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Transgender Voice and the Workplace

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12 Nov 2015

As a Vocal Coach who specializes in all area of the voice, I rotate my themes between the singing voice and the speaking voice.  This is about the transgender speaking voice, voice feminization and masculinization and the workplace.

First, let’s talk about common steps people take to transition their voice.  Then, we will roll up our sleeves and learn about transgender voice in the workplace.  So grab a drink, put up your feet, and let’s get started!

The outside world first sees and judges us based on external stuff, like the style of clothing we wear, our mannerisms, and by our voice, the sound and delivery of it.  To the transgender person in the workplace, ideas about who they are as a competent employee and co-worker, is partially communicated through the voice.  Superficial as it may be, that is a reality for many people trying to get jobs, start businesses and excel in careers.   

For many, on a personal level, hearing back something that does not belong with their true gender identity is often something they feel a deep internal need to transition right along with the rest of themselves.  To that I say FANTASTIC!!!   

So what does that mean for someone whose birth gender voice is one thing but their true identity is something else?  It means they have an opportunity to embark on a journey of self-discovery to experience their most fabulous self, through the expression of their voice. 

When someone wants to transition their voice they do common things such as:

1.Begin to imitate the voice they feel they want to have

2.Go to YouTube and start doing videos with vocal scales and exercises to change their pitch and try just about

anything else YouTuber’s suggest (youtube madness)

3.They assess what their voice needs and begin training themselves 

None of those things are actually terribly bad.  Using your voice is always better than having an inactive voice, but you will not be able to make the pitch changes or bring out the tone qualities you want by just doing a bunch of vocal scales and breathing exercises.

Historically, people developed their voice by doing vocal scales/exercises.  This is classified by voice doctors as a "symptomatic” approach.   In other words, if you want a higher range, you do exercises to increase your range allowing you to have higher notes.  If your voice is weak, you do scales that make it stronger.  If you feel you do not have enough air, you do breathing exercises.  We now know, through science, how incomplete that is. 

Focusing on the symptom is like perfecting the skill of blowing your nose because you have a runny nose instead of dealing with why it is happening, such as having a weak immune system or being in an environment that is unhealthy for you.  You can practice the best nose blowing techniques in the world, but the moment you stop the heavy regimen, the same old thing comes back.  You go between having on days and off days.  You want to avoid this, so your voice transition is maintained throughout your entire lifetime.     

 A "symptomatic” approach is only "one out of four components” needed for full vocal function.  The four components that are absolutely necessary for everyone are symptomatic, physiologic, hygienic and psychogenic.  You get the "why”, the "what” and everything "in-between”.  It is complete!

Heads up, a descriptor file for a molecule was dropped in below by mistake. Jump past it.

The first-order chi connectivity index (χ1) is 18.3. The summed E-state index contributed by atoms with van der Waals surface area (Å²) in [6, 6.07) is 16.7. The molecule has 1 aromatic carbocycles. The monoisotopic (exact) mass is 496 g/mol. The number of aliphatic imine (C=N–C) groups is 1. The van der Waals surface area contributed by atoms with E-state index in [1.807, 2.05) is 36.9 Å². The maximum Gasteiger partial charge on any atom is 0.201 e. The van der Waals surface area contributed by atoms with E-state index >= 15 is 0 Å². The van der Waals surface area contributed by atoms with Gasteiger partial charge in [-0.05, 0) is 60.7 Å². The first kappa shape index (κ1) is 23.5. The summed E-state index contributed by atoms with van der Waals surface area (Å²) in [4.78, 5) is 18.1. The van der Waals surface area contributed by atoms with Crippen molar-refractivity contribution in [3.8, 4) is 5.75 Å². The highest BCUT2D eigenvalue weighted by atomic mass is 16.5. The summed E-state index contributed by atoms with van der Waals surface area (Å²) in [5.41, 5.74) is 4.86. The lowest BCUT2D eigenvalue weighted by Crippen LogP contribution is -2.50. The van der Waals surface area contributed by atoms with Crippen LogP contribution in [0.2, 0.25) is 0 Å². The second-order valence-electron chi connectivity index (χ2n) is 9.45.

When one part of the voice is not being used properly, other parts kick in to pick up the slack.  So how do you think your voice will come out if only one of the four components is used?  If you said in an imbalanced forced way rather than an authentic sounding and relaxed way, you are right. 

Being a confident woman in her work environment does not mean you have to leave behind all the substance of your male birth gender voice to replace it with all soft tones.  It also does not mean that people who transitioned to a male need to have a tough delivery.  A man can sound masculine but also be warm and approachable while being highly effective as a professional.  Being the leader you want to be in the workplace does not mean you have to compromise yourself.  It is about knowing who you are and the direction you want your career to go in.    

 Your workplace and career choices may influence the kind of voice you want to have too.  Some people have a lot of flexibility while others have a rigid work environment they need to fit into, in order to get ahead.  All of these things need to be considered.    

 A good transgender voice program will cover many topics.  Your "must have” list includes:

· Set-Point Assessment - Beginning the Journey (symptomatic, physiologic, hygienic, psychogenic)

· Breath (not to be confused with breathing)

· Tone

· Non-surgical pitch modification

· Sound modification

· Articulation

· Delivery

· Proper use of the voice

 Long-term maintenance

Understanding the separate parts of your specific voice, such as pitch and tone, and how it relates to the feminine and masculine, is the beginning. You gain heightened levels of awareness allowing for broader avenues of voice development, modification, and, ultimately, expression. 

 The technical side of voice transition coupled with the delivery integral to the individual is truly a labour of love, with great personal satisfaction rewards as the minimum. 

I hope you have found this encouraging and something that will bring you one step closer to discovering more of your authentic voice!   

Until next time…………….

 

Donna Flynn

Vocal Coach – The Forefront of Voice Development (singing & speaking voice), Author, Singer, Speaker

www.transgendervoiceprogram. com

Phone:  416-436-8063

Email:  donna@transgendervoiceprogram. com

Copyright 2015

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Transgender Voice and the Workplace

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